Within a month of working for Alaska Legislative Audit in 1974, I realized the entrenched specific hatred of the Alaska Marine Highway System and especially its union by Southcentral / Railbelt / Fairbanks; it has never abated.
I was an auditor jointly allowed by the Legislature and University of Alaska to actually outside review university accounts in 1975. Admittedly, the university system has spent a lot that should have been done with far more efficiency.
But the initial Dunleavy $120 million cut, eventually lowered to $70 million, was a long awaited first strike and an end run to bring the university to heel. It got the university’s attention.
Yet, there was no real justification as to the amount other than a long-desired petty score settling by the Dunleavy Administration.
Both AMHS and UA were created to serve a well-established and wide public need; they were not intended to make a profit. No different than the military, public schools, public health initiatives. Or for Anchorage / Fairbanks, etc. roads mostly paid for by federal and/or state government debt and grants, with maintenance minimally funded by local user fees.
Yes, oil prices crashed, but Alaska has gone through that many times before — even borrowing pipeline revenues in advance of its operation in the late ’70s.
Remember, it’s seems OK for Alaska to pay billions in oil industry credits under a “crisis” budget while prices crash. But cutting vital mass Southeast transportation ($43 million, less than 5% of oil credits) was deemed absolutely critical to state survival?
Dunleavy used a favorite tactic: Import a nationally renowned political sycophant outsider consultant Donna Arduin for his OMB director, who would senselessly destroy on cue.
The blow to AMHS is realistically unrecoverable in its new form and Dunleavy had to know that from the first strike. It’s a well-known management strategy — “an overwhelming blow or end run” followed by “the slow roll or creeping commitment.”
Of course another inevitable favorite strategy of a working group to address the fallout soon followed — mostly to sooth rankled party-line voters who actually helped to destroy their own communities. With the disingenuous promise of “no worries, trust me”.
Now to be followed by newly concocted legislation to rework AMHS governance that already has some Southcentral legislators working hard at to seal the AMHS coffin. The working group and the new legislation are the “slow roll or creeping commitment” that never eventually gets accomplished, and that are used to shift the blame to a new committee for unaccomplished fixes, rather than the sword of Dunleavy that got the ball rolling.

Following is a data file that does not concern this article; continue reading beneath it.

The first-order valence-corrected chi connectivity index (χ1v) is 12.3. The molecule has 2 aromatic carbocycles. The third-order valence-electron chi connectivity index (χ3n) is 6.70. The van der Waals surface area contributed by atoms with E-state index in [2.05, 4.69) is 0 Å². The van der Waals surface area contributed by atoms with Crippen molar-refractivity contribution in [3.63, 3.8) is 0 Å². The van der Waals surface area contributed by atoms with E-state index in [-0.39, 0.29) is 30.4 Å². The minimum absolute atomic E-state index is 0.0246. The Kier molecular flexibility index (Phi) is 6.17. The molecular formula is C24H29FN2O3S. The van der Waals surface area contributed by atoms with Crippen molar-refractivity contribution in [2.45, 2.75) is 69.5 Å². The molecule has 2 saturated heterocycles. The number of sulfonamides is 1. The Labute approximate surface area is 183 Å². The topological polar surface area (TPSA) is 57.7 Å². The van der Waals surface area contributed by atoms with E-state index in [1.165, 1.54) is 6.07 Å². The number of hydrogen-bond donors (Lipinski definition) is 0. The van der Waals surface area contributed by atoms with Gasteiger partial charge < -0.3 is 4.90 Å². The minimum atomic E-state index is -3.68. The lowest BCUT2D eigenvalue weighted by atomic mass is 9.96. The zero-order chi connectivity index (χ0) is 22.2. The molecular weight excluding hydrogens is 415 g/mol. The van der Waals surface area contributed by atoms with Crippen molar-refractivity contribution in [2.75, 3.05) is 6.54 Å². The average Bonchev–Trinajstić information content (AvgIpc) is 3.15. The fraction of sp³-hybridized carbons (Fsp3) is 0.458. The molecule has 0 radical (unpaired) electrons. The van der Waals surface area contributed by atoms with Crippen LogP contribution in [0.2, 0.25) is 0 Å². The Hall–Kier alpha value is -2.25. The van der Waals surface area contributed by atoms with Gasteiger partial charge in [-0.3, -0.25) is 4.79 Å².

This is very reminiscent of the 2004-05 Murkowski Administration and Sitka Sen. Bert Stedman’s purposeful destruction of the PERS and TRS member-controlled retirement system. Dunleavy and Stedman’s GOP colleagues used the same (don’t let a phony crisis go unused) budget strategy Stedman used in 2005 to inevitably permanently hobble AMHS. “It’s called a cruel irony.”
For AMHS, and particularly UA Southeast, the remaining or reconstituted entities won’t realistically survive on profit-making revenue streams — even as unworkable unrealistic and sham privatization models are offered.
Most public services live on public subsidy. Even the most zealous private business crony capitalist knows that.
But it’s OK for an Alaska quasi-government entity to use a $35 million socialist subsidy for essentially the private industry 22-mile Ambler road. But AMHS’s funding cuts are just fine where it services 3,500 miles of Alaska coastline since 1963.
Dunleavy tells us “our hearts go out to Southeast Alaska” for Haines landslides — after he destroyed a critical transportation system extremely vital to Haines’ and Southeast’s basic survival. While Dunleavy decries the loss of independent tourism dependent on AMHS; as $3 billion in cruises are stopped.
Now Dunleavy pushes fiscally irresponsible massive increases in the PFD (blatant vote buying), and massive new borrowing for projects that are budget-wise simply unsustainable.
And Fairbanks, your university stuff will march to Anchorage-Wasilla-Palmer, like the stealth Capitol move has for years.
As a state we are clearly not “all in this together.” No conspiracy: just insular regional destruction politics — unjustified by simple analytics or economics.
Anselm Staack, is registered non-affiliated, is a CPA and an attorney who has been an Alaska resident for over 47 years. He was the treasury comptroller for Alaska under Gov. Jay Hammond and worked directly on the creation of the Alaska Permanent Fund and Corporation. He resides in Juneau.